"So long as half of the earners in America continue to pay more than 95 percent of federal income taxes while the other half pay less than 5 percent, opportunities for exploitation abound. Expect more grandiose promises this election year for new and expanded entitlements, implying ever more dependence on the state. If people don't value their freedom and feel no shame about taking other people's money, they might as well sell to the highest bidder. The rest of us must find another path." --Charlotte Twight (from the Federalist Update)
Welcome to Sissyfish@Home. You may wonder why the strange name...well, the story is silly and goes back to fifth grade when, well, that doesn't matter, but the why, well,... It's a play on names and subtle shades of meaning, all of which have significance only for me and would be excruciatingly boring to you if I attempted to explain. Suffice it to say, the choice was a tongue-in-cheek play on the names of a Greek mythical anti-hero, Sisyphus, and my own childhood nickname.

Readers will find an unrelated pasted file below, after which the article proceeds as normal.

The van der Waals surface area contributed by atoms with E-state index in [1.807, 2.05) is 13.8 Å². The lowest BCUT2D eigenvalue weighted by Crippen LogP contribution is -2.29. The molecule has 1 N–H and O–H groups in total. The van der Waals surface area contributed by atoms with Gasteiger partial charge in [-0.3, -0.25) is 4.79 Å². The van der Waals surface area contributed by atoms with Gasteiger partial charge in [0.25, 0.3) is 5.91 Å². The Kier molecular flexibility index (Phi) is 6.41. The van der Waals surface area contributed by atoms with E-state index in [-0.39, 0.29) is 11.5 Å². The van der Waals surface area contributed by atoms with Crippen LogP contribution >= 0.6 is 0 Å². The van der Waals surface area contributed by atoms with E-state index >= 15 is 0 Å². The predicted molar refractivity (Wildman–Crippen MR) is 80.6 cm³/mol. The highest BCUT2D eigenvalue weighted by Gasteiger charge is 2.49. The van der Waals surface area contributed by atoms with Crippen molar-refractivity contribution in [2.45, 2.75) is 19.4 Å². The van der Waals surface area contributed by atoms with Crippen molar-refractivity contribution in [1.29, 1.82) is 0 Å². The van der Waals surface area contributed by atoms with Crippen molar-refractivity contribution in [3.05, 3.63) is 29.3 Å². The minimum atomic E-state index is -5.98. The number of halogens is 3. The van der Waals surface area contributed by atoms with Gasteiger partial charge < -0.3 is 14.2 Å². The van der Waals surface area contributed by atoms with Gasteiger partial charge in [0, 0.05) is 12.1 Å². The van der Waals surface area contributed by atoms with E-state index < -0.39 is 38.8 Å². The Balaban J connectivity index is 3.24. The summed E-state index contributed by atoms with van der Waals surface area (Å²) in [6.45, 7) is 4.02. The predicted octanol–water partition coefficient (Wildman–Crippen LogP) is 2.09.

I feel a certain sympathique for the guy's fate, which somewhat parallels all of our lives at some point or another. Albert Camus, that famous French existentialist, in a study on frustration refers to Sisyphus as the absurd hero. Sisyphus, was his own worst enemy, true; he broke the rules of his time and his punishment was being sentenced to an eternity of frustration; Sisyphus had to roll a huge rock up a mountain, never getting it over the top and having nothing but rock rolling to look forward to each day, forever! So how absurd is that, Camus, I ask you. I see futility and frustration, but absurdity? I see in Sisyphus' story, the wanting to live and die as you please, not as society or an elitist group dictates, as absurd as any human effort, ancient or modern, mythical or real. Sisyphus had decided the crime was worth the time. That may be absurd behavior for fictional characters, but as that old saw goes, 'Truth is stranger than fiction'. And fiction, in this case is even stranger. I have found, along with Sis, that life was not meant to be simply enjoyed but enjoyed through great effort. I've finally realized that you have to work as hard at cultivating joy in your life as you do at working to live. Or is that vice versa ...? I think I'm beginning to see the light, if not the rock, on the other side of the mountain.